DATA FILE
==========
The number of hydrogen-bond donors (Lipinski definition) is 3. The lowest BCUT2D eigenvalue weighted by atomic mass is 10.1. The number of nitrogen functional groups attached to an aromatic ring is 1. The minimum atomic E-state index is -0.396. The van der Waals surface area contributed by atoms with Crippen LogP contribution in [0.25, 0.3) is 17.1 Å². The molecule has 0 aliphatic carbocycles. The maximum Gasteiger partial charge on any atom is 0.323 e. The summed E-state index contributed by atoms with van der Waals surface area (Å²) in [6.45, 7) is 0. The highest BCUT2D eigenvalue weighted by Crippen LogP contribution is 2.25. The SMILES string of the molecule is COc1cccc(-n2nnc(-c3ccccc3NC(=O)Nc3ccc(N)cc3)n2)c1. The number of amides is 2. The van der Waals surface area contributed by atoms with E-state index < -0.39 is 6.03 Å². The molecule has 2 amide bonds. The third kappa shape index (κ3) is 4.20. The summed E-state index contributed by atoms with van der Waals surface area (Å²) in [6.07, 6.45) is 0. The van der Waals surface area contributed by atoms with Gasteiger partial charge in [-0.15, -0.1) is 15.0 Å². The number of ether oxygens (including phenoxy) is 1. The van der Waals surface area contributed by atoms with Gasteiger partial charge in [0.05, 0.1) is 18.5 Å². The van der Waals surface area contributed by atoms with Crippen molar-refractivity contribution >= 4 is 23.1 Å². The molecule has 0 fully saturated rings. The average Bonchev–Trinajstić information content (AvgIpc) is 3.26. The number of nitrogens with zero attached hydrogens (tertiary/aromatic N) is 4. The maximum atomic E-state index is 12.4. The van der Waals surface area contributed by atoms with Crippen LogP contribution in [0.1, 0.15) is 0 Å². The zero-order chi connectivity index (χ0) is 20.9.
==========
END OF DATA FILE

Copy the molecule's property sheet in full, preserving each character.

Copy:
The number of hydrogen-bond donors (Lipinski definition) is 3. The lowest BCUT2D eigenvalue weighted by atomic mass is 10.1. The number of nitrogen functional groups attached to an aromatic ring is 1. The minimum atomic E-state index is -0.396. The van der Waals surface area contributed by atoms with Crippen LogP contribution in [0.25, 0.3) is 17.1 Å². The molecule has 0 aliphatic carbocycles. The maximum Gasteiger partial charge on any atom is 0.323 e. The summed E-state index contributed by atoms with van der Waals surface area (Å²) in [6.45, 7) is 0. The highest BCUT2D eigenvalue weighted by Crippen LogP contribution is 2.25. The SMILES string of the molecule is COc1cccc(-n2nnc(-c3ccccc3NC(=O)Nc3ccc(N)cc3)n2)c1. The number of amides is 2. The van der Waals surface area contributed by atoms with E-state index < -0.39 is 6.03 Å². The molecule has 2 amide bonds. The third kappa shape index (κ3) is 4.20. The summed E-state index contributed by atoms with van der Waals surface area (Å²) in [6.07, 6.45) is 0. The van der Waals surface area contributed by atoms with Gasteiger partial charge in [-0.15, -0.1) is 15.0 Å². The number of ether oxygens (including phenoxy) is 1. The van der Waals surface area contributed by atoms with Gasteiger partial charge in [0.05, 0.1) is 18.5 Å². The van der Waals surface area contributed by atoms with Crippen molar-refractivity contribution >= 4 is 23.1 Å². The molecule has 0 fully saturated rings. The average Bonchev–Trinajstić information content (AvgIpc) is 3.26. The number of nitrogens with zero attached hydrogens (tertiary/aromatic N) is 4. The maximum atomic E-state index is 12.4. The van der Waals surface area contributed by atoms with Crippen LogP contribution in [0.1, 0.15) is 0 Å². The zero-order chi connectivity index (χ0) is 20.9.